Does Multimarket Contact Facilitate Tacit Collusion? Inference on Conduct Parameters in the Airline Industry
AbstractWe show that multimarket contact facilitates tacit collusion in the US airline industry using two complementary approaches. First, we show that the more extensive is the overlap in the markets that the two firms serve, i) the more firms internalize the effect of their pricing decisions on the profit of their competitors by reducing the discrepancy in their prices, and ii) the greater the rigidity of prices over time. Next, we develop a flexible model of oligopolistic behavior, where conduct parameters are modeled as functions of multimarket contact. We find i) carriers with little multimarket contact do not cooperate in setting fares, while carriers serving many markets simultaneously sustain almost perfect coordination; ii) cross-price elasticities play a crucial role in determining the impact of multimarket contact on collusive behavior and equilibrium fares; iii) marginal changes in multimarket contact matter only at low or moderate levels of contact; iv) assuming that firms behave as Bertrand-Nash competitors leads to biased estimates of marginal costs.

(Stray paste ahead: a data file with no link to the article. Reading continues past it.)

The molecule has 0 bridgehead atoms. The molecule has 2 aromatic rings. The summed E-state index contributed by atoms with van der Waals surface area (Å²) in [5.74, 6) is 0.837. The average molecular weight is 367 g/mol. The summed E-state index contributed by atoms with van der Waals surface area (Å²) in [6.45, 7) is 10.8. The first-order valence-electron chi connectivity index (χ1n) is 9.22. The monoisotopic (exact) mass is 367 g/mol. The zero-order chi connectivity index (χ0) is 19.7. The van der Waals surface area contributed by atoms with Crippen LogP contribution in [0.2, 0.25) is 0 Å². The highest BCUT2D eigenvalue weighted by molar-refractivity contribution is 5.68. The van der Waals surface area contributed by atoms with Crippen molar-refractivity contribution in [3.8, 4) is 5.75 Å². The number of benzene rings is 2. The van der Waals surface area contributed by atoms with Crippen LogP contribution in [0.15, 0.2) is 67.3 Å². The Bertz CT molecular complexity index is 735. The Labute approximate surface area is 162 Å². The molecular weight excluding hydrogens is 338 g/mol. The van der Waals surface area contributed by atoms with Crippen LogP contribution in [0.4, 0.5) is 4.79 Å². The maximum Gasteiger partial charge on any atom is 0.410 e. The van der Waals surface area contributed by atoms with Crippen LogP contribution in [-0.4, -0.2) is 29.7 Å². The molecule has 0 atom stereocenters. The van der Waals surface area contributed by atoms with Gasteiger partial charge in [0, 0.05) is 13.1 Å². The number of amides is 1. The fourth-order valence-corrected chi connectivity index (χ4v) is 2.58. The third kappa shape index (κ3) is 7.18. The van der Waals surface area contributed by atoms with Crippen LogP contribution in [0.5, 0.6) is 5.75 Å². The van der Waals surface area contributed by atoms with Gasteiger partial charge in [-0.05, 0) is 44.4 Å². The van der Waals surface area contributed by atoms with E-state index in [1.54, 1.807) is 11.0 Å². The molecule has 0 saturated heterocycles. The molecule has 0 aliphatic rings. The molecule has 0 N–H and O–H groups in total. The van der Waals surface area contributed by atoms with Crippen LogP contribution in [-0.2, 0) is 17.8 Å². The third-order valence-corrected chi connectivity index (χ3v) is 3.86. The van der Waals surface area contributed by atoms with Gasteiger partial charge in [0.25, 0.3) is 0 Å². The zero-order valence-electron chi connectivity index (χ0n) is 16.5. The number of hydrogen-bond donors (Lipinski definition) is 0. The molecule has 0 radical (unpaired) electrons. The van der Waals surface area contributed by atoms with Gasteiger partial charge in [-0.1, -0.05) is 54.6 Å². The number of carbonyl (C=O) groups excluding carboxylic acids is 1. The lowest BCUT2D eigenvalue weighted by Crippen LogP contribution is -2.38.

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Bibliographic InfoPaper provided by C.E.P.R. Discussion Papers in its series CEPR Discussion Papers with number 9015.
Date of creation: Jun 2012
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Find related papers by JEL classification:
- L13 - Industrial Organization - - Market Structure, Firm Strategy, and Market Performance - - - Oligopoly and Other Imperfect Markets
This paper has been announced in the following NEP Reports:
- NEP-ALL-2012-07-14 (All new papers)
- NEP-BEC-2012-07-14 (Business Economics)
- NEP-COM-2012-07-14 (Industrial Competition)
- NEP-HME-2012-07-14 (Heterodox Microeconomics)
- NEP-TRE-2012-07-14 (Transport Economics)
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